Friday, March 20, 2015

#4 of 36: The Tragedy of Having Gods as Parents: A Review of The Chrysanthemum Palace by Bruce Wagner

The Chrysanthemum PalaceThe Chrysanthemum Palace by Bruce Wagner
My rating: 3 of 5 stars

The Tragedy of Having Gods as Parents: A Review of The Chrysanthemum Palace by Bruce Wagner

The main reason I got this book was because one of the main characters is called Clea. Clea is the title of one of the Alexandria Quartet books by Lawrence Durrell (I was named after one of them). I also named my daughter Clea. I was hoping that the Alexandria Quartet might be mentioned somewhere in the book. I mean, Clea is a very rare name. There might be a big chance that the author would refer to it somewhere in his book. I was not disappointed. If only for that, I was satisfied.

It took me more than a few months to start reading the book and it took me a month and a half to finish this book. It was my bathroom reading fare. The story was a bit dragging. Three spoiled brats do not not make very attractive characters. However, I could identify. After all, I grew up in the shadow of a very flamboyant beauty queen mother. I know the insecurities that come with very accomplished/ very beautiful parents.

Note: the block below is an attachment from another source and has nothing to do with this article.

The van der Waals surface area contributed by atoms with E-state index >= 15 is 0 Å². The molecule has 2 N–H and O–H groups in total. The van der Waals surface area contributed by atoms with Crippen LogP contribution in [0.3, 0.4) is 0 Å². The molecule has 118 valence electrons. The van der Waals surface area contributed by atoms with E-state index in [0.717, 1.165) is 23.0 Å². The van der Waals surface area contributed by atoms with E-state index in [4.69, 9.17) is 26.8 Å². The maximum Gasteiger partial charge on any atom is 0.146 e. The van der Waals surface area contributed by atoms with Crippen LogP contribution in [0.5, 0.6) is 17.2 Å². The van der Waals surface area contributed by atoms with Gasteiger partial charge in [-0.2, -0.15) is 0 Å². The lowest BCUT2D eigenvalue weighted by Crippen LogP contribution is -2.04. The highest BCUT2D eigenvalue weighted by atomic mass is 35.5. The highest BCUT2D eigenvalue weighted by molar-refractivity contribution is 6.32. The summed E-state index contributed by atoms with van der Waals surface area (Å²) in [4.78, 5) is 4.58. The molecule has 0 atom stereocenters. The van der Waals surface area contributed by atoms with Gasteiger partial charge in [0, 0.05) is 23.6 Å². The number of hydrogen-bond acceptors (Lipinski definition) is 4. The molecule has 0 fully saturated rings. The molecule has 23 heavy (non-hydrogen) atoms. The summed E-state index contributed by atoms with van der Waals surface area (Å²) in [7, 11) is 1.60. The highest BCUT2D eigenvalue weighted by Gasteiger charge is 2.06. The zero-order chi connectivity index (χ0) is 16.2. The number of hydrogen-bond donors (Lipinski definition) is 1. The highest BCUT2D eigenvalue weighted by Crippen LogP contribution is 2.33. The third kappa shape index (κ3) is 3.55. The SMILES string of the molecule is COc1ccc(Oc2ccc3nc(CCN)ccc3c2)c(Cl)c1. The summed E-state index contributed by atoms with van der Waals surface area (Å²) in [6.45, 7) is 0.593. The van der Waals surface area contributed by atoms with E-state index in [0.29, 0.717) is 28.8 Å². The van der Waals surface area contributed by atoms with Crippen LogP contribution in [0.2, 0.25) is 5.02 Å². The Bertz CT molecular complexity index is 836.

The novel was full of pathos. However, coming from a third world country put the lives of Bertie, Thad, and Clea in perspective. How could these drug-addicted children of celebrities find despair when they are all well-fed and presented with lots of opportunities despite being has-beens? In that sense, I felt alienated. I did understand that the story revolved around the tragedy of being the progeny of gods and goddesses.

What did I enjoy? I loved the parts when Starwatch became part of the plot. It was a reference to Star Trek, of course. And that's why it was great. The story within the story was equally enthralling (or, in fact, more enthralling). I also liked the character, Miriam (a. k. a. Meerkat), Thad's agent and Bertie's lover. She seems to have been one of the most levelheaded of their bunch.

Overall, this is a reflective and somewhat depressing read. It has entertaining peeks into the glitzy Hollywood life. But don't be fooled. This book is a tragedy. Expect grandiose soliloquies and unforgiving parents who drive their children to suicide.

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